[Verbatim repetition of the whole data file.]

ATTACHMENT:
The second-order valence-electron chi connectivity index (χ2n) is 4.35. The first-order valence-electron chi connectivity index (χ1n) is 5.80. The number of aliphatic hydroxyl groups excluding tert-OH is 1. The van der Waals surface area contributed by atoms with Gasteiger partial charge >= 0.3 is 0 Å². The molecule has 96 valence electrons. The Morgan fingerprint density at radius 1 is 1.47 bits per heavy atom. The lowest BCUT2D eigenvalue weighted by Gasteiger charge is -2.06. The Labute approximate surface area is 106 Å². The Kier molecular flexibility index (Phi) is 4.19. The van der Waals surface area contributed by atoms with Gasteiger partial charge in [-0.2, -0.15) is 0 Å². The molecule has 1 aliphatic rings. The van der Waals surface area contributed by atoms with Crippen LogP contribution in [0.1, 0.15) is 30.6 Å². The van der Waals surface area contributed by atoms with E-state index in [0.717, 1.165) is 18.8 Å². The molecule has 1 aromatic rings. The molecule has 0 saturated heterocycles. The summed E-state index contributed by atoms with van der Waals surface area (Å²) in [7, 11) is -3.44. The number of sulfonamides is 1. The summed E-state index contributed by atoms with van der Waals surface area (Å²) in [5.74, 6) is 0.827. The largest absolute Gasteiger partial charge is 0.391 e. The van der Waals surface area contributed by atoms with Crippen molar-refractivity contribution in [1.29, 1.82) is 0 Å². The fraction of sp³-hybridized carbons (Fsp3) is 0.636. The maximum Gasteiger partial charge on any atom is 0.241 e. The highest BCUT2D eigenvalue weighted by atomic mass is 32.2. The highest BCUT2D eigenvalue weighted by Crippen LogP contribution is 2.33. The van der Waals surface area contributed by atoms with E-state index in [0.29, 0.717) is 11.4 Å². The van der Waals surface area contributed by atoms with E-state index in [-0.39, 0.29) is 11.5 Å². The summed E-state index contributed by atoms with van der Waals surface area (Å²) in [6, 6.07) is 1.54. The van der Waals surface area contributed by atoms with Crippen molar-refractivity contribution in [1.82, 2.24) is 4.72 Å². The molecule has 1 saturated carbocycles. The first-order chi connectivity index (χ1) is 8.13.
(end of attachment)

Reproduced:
The second-order valence-electron chi connectivity index (χ2n) is 4.35. The first-order valence-electron chi connectivity index (χ1n) is 5.80. The number of aliphatic hydroxyl groups excluding tert-OH is 1. The van der Waals surface area contributed by atoms with Gasteiger partial charge >= 0.3 is 0 Å². The molecule has 96 valence electrons. The Morgan fingerprint density at radius 1 is 1.47 bits per heavy atom. The lowest BCUT2D eigenvalue weighted by Gasteiger charge is -2.06. The Labute approximate surface area is 106 Å². The Kier molecular flexibility index (Phi) is 4.19. The van der Waals surface area contributed by atoms with Gasteiger partial charge in [-0.2, -0.15) is 0 Å². The molecule has 1 aliphatic rings. The van der Waals surface area contributed by atoms with Crippen LogP contribution in [0.1, 0.15) is 30.6 Å². The van der Waals surface area contributed by atoms with E-state index in [0.717, 1.165) is 18.8 Å². The molecule has 1 aromatic rings. The molecule has 0 saturated heterocycles. The summed E-state index contributed by atoms with van der Waals surface area (Å²) in [7, 11) is -3.44. The number of sulfonamides is 1. The summed E-state index contributed by atoms with van der Waals surface area (Å²) in [5.74, 6) is 0.827. The largest absolute Gasteiger partial charge is 0.391 e. The van der Waals surface area contributed by atoms with Crippen molar-refractivity contribution in [1.29, 1.82) is 0 Å². The fraction of sp³-hybridized carbons (Fsp3) is 0.636. The maximum Gasteiger partial charge on any atom is 0.241 e. The highest BCUT2D eigenvalue weighted by atomic mass is 32.2. The highest BCUT2D eigenvalue weighted by Crippen LogP contribution is 2.33. The van der Waals surface area contributed by atoms with E-state index in [0.29, 0.717) is 11.4 Å². The van der Waals surface area contributed by atoms with E-state index in [-0.39, 0.29) is 11.5 Å². The summed E-state index contributed by atoms with van der Waals surface area (Å²) in [6, 6.07) is 1.54. The van der Waals surface area contributed by atoms with Crippen molar-refractivity contribution in [1.82, 2.24) is 4.72 Å². The molecule has 1 saturated carbocycles. The first-order chi connectivity index (χ1) is 8.13.